When we arrived, the burial was over but there was still a service at the house, under a large tree. So we were able to pay our respects, I even said a brief word. I just said I didn't know her but know her beautiful boys who have such lovely hearts so I know she must have been lovely as well and that I was very sorry for their loss. Then we were all served lunch, rice and beans, that neighbor ladies spent all morning cooking for all the people. Larry walked us over to the grave, a few hundred yards away, with two of the four boys, Abelo chose not to go again. One of the things they do here is all the attendees break off a piece of a plant and put it in the fresh dirt covering the grave. Then it will grow and have plants covering it. So me, Vella and Eliza Juliet did that ourselves. While I was at her grave, I thought, Lord Jesus, please help me to have a passion to share your truth with more and more people so that no one should die without knowing you and your love. I don't know what she believed but she didn't go to church which here is fairly indicative of if a person believes in Jesus or not.

An amazing example of the strength of community life here in Mozambique: while we were walking back from the grave, a man passed and began talking to Bebe, Abelo's oldest brother. He explained that his mother was Bebe's mother's neighbor in the north, where she was from. So he offered to get in touch with his mom to tell her what happened so she could tell any remaining family of the mother still living in that community that might not know. I just shook my head in wonder at the close-up view of what's called the Bush Telephone.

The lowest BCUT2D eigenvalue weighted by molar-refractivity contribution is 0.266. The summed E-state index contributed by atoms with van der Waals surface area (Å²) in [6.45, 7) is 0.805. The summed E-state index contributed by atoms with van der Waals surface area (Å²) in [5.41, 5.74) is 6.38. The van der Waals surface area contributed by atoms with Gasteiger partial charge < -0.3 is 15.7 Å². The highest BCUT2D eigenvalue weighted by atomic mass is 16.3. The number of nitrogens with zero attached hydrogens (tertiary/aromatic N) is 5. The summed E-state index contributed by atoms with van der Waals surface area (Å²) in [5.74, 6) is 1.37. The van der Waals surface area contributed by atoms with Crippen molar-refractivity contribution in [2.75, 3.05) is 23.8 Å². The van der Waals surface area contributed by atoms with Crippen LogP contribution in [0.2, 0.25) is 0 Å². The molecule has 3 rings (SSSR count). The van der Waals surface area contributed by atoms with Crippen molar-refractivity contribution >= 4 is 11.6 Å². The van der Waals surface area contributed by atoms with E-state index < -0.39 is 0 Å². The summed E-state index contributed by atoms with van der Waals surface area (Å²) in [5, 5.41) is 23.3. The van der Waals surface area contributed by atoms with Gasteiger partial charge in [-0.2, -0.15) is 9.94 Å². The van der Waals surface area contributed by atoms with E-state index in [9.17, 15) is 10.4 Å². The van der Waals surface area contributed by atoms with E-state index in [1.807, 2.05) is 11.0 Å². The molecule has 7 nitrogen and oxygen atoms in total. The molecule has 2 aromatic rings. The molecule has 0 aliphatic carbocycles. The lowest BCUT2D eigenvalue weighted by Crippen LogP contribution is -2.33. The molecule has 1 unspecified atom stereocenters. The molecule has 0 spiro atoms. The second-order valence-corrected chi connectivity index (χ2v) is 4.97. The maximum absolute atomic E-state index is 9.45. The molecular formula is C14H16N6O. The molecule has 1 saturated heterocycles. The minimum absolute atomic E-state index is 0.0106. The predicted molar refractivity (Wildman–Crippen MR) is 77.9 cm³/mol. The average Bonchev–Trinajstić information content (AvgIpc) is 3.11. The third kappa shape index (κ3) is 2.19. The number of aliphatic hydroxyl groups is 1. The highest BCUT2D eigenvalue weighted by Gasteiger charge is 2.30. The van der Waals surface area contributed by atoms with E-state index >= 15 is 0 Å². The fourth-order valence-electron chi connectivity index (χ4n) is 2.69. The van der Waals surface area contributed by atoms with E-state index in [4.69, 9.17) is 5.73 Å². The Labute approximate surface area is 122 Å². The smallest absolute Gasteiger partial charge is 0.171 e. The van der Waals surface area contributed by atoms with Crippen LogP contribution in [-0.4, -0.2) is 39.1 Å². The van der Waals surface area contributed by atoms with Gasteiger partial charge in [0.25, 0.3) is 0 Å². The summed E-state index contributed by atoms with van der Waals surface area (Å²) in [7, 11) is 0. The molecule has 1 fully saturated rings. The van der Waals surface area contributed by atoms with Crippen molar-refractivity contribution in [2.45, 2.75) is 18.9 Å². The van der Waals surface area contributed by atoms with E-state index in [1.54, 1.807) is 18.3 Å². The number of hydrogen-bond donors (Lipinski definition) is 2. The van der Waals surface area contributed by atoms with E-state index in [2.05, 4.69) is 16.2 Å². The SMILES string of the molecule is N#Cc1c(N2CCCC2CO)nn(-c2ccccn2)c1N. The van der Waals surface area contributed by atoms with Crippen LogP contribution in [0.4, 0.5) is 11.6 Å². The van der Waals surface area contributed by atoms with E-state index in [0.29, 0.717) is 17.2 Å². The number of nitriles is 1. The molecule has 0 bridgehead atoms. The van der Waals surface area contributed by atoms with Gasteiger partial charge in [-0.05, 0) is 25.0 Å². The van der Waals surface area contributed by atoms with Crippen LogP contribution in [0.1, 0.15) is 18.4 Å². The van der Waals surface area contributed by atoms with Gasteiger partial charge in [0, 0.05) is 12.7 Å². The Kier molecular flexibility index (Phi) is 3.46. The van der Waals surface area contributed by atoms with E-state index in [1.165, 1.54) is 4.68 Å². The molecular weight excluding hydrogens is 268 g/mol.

My last thought on the funeral: Abelo's grandmother is still alive and had been living with her daughter. As I sat with her and several of her friends, while the men all sat on their side of the tree, and looked at their weather-beaten faces, thinking "she can't be more than 55 or so and looks so much older" I thought how tragic it is in any culture for a parent to bury their child, but how surprising it is here in Mozambique to bury an adult child when the life expectancy rate is so low. This is one of the tolls of AIDS, which is stealing the middle generations.